SOAR fund lifts up small businesses hit by pandemic

Published 12:18 pm Wednesday, December 1, 2021

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By Roz Brown

Texas News Service


HOUSTON, Texas — Minority-owned businesses across the South are benefitting from a program designed to help them get back on their feet post-pandemic.
The Southern Opportunity and Resilience (SOAR) Fund, is assisting businesses and nonprofits rebuild.
Chandon Gordon owns Houston’s GFN Hippy, a small business that coordinates housing for traveling nurses. When the need for housing exploded at the start of the pandemic, Gordon was able to furnish and lease housing to traveling nurses with a low-interest Resilience Fund loan after being denied credit from traditional sources.
“And they were really able to look inside our organization and say, ‘You do deserve this, you do need this, this will help you, and we want to see your business thrive,'” Gordon recounted.
Gordon explained GFN Hippy also used the loan to cover payroll and purchase laptops.
As of mid-November, $11 million had been distributed from the Resilience Fund in 14 states to nearly 250 small businesses with owners who self-identify as a woman or a person of color.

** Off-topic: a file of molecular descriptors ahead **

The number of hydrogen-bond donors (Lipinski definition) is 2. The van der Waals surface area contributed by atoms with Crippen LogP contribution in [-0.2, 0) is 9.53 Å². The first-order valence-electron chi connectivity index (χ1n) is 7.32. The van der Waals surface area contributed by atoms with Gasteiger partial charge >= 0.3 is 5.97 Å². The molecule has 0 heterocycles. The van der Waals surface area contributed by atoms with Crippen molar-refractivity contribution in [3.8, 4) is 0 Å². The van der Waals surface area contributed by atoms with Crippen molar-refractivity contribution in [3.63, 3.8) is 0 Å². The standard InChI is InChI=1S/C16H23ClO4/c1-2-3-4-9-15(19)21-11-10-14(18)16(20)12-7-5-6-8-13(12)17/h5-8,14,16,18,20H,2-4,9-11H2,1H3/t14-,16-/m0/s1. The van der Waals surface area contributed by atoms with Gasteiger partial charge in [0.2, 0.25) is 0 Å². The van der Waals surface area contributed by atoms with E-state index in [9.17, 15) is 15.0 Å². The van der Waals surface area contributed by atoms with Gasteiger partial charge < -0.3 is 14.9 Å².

Caroline Yarbrough, strategy officer at Calvert Impact Capital, the SOAR fund arranger, said most of the businesses receiving help are at risk of being left behind.
“Almost 90% of SOAR fund loans to date have been to businesses with 10 or fewer full-time employees,” Yarbrough pointed out. “Helping them retool, figure out how to rebuild and operate in the new reality.”
As a minority, LGBTQ business owner, Gordon said it was important to provide certified and registered traveling nurses with a safe place to stay.
“They’re really looking for a safe, comfortable place,” Gordon emphasized. “We focus on making sure that our units are no further than about 15 minutes away from the Texas Medical Center, and they can really get to know the city of Houston.”
Supported small businesses have included restaurants, early-childhood centers, health service providers, local produce farms, construction contractors and retail stores.